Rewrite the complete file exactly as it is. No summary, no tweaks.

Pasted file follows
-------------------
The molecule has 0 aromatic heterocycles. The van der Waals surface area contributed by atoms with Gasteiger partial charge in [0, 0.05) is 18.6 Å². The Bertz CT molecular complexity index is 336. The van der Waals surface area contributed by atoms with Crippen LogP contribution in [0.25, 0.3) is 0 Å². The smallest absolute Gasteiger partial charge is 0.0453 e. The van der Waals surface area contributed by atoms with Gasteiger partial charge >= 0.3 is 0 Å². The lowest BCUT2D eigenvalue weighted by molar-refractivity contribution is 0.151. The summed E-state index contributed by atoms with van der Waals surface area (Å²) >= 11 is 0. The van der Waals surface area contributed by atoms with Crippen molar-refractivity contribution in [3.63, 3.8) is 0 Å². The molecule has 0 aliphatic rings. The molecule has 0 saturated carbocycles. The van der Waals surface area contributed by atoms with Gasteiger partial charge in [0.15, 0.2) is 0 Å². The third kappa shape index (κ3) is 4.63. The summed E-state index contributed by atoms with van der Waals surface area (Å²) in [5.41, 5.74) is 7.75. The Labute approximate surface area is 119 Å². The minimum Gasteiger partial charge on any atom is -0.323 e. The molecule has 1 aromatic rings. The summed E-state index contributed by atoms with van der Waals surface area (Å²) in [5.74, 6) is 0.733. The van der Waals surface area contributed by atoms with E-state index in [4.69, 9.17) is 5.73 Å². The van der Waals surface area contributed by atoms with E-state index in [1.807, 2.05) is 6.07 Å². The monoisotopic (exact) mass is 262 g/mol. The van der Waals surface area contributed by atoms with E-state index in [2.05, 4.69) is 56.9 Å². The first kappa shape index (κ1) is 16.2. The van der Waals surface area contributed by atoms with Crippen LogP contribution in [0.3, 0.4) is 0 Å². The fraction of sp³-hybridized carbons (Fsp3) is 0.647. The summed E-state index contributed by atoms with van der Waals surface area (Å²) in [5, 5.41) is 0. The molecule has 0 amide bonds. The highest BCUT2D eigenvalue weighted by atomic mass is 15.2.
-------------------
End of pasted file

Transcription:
The molecule has 0 aromatic heterocycles. The van der Waals surface area contributed by atoms with Gasteiger partial charge in [0, 0.05) is 18.6 Å². The Bertz CT molecular complexity index is 336. The van der Waals surface area contributed by atoms with Crippen LogP contribution in [0.25, 0.3) is 0 Å². The smallest absolute Gasteiger partial charge is 0.0453 e. The van der Waals surface area contributed by atoms with Gasteiger partial charge >= 0.3 is 0 Å². The lowest BCUT2D eigenvalue weighted by molar-refractivity contribution is 0.151. The summed E-state index contributed by atoms with van der Waals surface area (Å²) >= 11 is 0. The van der Waals surface area contributed by atoms with Crippen molar-refractivity contribution in [3.63, 3.8) is 0 Å². The molecule has 0 aliphatic rings. The molecule has 0 saturated carbocycles. The van der Waals surface area contributed by atoms with Gasteiger partial charge in [0.15, 0.2) is 0 Å². The third kappa shape index (κ3) is 4.63. The summed E-state index contributed by atoms with van der Waals surface area (Å²) in [5.41, 5.74) is 7.75. The Labute approximate surface area is 119 Å². The minimum Gasteiger partial charge on any atom is -0.323 e. The molecule has 1 aromatic rings. The summed E-state index contributed by atoms with van der Waals surface area (Å²) in [5.74, 6) is 0.733. The van der Waals surface area contributed by atoms with E-state index in [4.69, 9.17) is 5.73 Å². The van der Waals surface area contributed by atoms with E-state index in [1.807, 2.05) is 6.07 Å². The monoisotopic (exact) mass is 262 g/mol. The van der Waals surface area contributed by atoms with E-state index in [2.05, 4.69) is 56.9 Å². The first kappa shape index (κ1) is 16.2. The van der Waals surface area contributed by atoms with Crippen LogP contribution in [0.3, 0.4) is 0 Å². The fraction of sp³-hybridized carbons (Fsp3) is 0.647. The summed E-state index contributed by atoms with van der Waals surface area (Å²) in [5, 5.41) is 0. The molecule has 0 amide bonds. The highest BCUT2D eigenvalue weighted by atomic mass is 15.2.